Hardwood Floor Replacement Signs to Look ForThe great thing is, hardwood floor refinishing is generally an option. So, instead of having to rip out the old top floor and installing a new covering, you simply refurbish what’s already there. And, that really cuts down on time, effort, and cost.
Hardwood floors take a lot of abuse, and over time they can become stained, warped, chipped or just dull. When your hardwood floor begins to appear worn out, you can refinish it to restore its original shine, or you can tear out the floor and completely replace it. —San Francisco GateBut, there are instances when replacement is the only real solution. Therefore, you should be in-the-know about what constitutes a necessity. In other words, it’s best to do small repairs or just refinish hardwood instead of outright replacement. The good news is, there are some fairly obvious hardwood replacement signs you can look for:
- Board separation. Temperature and moisture fluctuations can wreak havoc on hardwood. Over time, these two factors can cause the boards to gap and separate. If you see gaps and they don’t close during summer, replacement is probably the fix.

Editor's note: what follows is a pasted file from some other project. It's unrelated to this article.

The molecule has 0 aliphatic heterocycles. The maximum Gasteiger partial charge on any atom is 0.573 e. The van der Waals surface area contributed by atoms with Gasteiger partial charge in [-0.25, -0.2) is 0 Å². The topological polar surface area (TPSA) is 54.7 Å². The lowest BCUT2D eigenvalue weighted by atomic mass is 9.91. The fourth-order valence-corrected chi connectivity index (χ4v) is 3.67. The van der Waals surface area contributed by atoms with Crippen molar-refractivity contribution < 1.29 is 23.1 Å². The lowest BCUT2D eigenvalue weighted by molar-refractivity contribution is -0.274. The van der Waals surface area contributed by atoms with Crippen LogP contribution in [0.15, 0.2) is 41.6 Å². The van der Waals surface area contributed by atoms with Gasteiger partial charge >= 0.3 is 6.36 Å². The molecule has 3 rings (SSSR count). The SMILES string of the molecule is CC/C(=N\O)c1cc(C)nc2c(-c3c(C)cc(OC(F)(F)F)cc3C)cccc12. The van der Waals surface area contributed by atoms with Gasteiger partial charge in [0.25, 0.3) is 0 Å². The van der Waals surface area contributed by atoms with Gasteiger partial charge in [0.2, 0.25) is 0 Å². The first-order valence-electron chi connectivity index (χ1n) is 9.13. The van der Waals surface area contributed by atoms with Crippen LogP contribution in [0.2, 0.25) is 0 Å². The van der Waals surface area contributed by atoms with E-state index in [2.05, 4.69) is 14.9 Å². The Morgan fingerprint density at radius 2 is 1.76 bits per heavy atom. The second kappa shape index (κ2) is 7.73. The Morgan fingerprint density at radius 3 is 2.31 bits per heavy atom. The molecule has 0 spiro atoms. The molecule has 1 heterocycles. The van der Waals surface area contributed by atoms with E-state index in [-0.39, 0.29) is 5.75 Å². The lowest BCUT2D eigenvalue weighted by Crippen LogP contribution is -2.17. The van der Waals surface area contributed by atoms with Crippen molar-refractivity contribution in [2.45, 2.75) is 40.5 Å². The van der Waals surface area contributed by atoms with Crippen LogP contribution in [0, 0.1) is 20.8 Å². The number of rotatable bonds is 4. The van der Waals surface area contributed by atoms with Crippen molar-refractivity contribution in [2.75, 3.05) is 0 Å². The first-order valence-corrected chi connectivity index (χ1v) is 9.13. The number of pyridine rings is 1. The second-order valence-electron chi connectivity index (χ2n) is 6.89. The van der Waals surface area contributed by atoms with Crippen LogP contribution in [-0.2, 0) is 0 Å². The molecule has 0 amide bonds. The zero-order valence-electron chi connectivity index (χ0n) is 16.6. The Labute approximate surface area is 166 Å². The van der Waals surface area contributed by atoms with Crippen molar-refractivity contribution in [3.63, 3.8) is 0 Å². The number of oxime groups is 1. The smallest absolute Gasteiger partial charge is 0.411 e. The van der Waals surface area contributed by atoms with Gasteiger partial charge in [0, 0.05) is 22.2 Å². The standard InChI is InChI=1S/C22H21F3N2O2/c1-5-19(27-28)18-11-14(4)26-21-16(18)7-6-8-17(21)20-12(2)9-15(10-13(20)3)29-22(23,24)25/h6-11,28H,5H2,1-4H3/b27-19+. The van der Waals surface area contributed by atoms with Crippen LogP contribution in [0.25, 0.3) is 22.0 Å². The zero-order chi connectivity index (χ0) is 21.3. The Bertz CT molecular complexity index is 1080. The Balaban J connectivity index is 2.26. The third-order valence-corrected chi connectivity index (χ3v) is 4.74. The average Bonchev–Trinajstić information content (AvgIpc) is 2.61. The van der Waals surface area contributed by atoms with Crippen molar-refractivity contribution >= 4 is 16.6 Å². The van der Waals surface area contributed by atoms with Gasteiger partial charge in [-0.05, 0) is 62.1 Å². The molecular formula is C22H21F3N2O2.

- Cupping. When the edges cup up and the centers stay in place, that’s known as cupping. And, it’s a sign replacement is in the near future. Particularly if the edges curl up more and more over time.
- Crowning. If the center rises in the boards but the edges remain in place, crowning is happening. Crowning generally occurs from moisture imbalances and does not naturally correct itself. Crowning generally worsens and isn’t an easy fix.
- Buckling. Hardwood can also pull away from the subfloor underneath. When this occurs, the hardwood buckles. Most often, buckling is the result of severe moisture exposure. Or, if a home experiences flooding. (If it’s due to flooding, the subfloor might also need some TLC.)
- Gouges. Deep gouges occur for all kinds of reasons. Furniture and foot traffic are sources of gouges. But also, termites can be the source. Of course, the appearance differs but do look similar. Some gouges can be filled but others need board replacement. If there are enough gouges, it’s worth looking into total replacement rather than little fixes here and there.